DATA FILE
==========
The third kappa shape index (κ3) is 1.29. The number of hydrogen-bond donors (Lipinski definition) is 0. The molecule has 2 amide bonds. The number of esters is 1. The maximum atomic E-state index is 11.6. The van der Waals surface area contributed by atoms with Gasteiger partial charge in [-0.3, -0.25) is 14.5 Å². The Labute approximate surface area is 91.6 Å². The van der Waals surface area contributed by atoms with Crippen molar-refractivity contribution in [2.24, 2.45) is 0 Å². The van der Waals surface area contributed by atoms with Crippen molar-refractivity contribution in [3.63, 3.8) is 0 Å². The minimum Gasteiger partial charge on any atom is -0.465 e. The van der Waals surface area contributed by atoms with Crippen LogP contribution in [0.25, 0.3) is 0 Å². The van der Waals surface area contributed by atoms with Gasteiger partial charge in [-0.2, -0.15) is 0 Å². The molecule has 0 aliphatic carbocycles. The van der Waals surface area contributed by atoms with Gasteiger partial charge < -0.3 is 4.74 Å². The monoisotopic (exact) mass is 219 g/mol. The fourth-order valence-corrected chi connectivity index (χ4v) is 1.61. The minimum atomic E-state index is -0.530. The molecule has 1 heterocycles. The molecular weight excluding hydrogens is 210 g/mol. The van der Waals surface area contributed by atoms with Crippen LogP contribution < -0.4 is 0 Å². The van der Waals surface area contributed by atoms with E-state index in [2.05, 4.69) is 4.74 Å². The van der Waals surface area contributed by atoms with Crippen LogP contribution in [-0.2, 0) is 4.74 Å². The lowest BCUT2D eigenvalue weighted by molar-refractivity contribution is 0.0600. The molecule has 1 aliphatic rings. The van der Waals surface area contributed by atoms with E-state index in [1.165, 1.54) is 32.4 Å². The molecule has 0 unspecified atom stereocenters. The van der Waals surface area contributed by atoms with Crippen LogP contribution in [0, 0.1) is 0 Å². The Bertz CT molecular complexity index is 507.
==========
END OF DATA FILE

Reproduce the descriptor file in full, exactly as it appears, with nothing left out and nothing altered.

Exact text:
The third kappa shape index (κ3) is 1.29. The number of hydrogen-bond donors (Lipinski definition) is 0. The molecule has 2 amide bonds. The number of esters is 1. The maximum atomic E-state index is 11.6. The van der Waals surface area contributed by atoms with Gasteiger partial charge in [-0.3, -0.25) is 14.5 Å². The Labute approximate surface area is 91.6 Å². The van der Waals surface area contributed by atoms with Crippen molar-refractivity contribution in [2.24, 2.45) is 0 Å². The van der Waals surface area contributed by atoms with Crippen molar-refractivity contribution in [3.63, 3.8) is 0 Å². The minimum Gasteiger partial charge on any atom is -0.465 e. The van der Waals surface area contributed by atoms with Crippen LogP contribution in [0.25, 0.3) is 0 Å². The van der Waals surface area contributed by atoms with Gasteiger partial charge in [-0.2, -0.15) is 0 Å². The molecule has 0 aliphatic carbocycles. The van der Waals surface area contributed by atoms with Gasteiger partial charge < -0.3 is 4.74 Å². The monoisotopic (exact) mass is 219 g/mol. The fourth-order valence-corrected chi connectivity index (χ4v) is 1.61. The minimum atomic E-state index is -0.530. The molecule has 1 heterocycles. The molecular weight excluding hydrogens is 210 g/mol. The van der Waals surface area contributed by atoms with Crippen LogP contribution < -0.4 is 0 Å². The van der Waals surface area contributed by atoms with E-state index in [2.05, 4.69) is 4.74 Å². The van der Waals surface area contributed by atoms with Crippen LogP contribution in [-0.2, 0) is 4.74 Å². The lowest BCUT2D eigenvalue weighted by molar-refractivity contribution is 0.0600. The molecule has 1 aliphatic rings. The van der Waals surface area contributed by atoms with E-state index in [1.165, 1.54) is 32.4 Å². The molecule has 0 unspecified atom stereocenters. The van der Waals surface area contributed by atoms with Crippen LogP contribution in [0, 0.1) is 0 Å². The Bertz CT molecular complexity index is 507.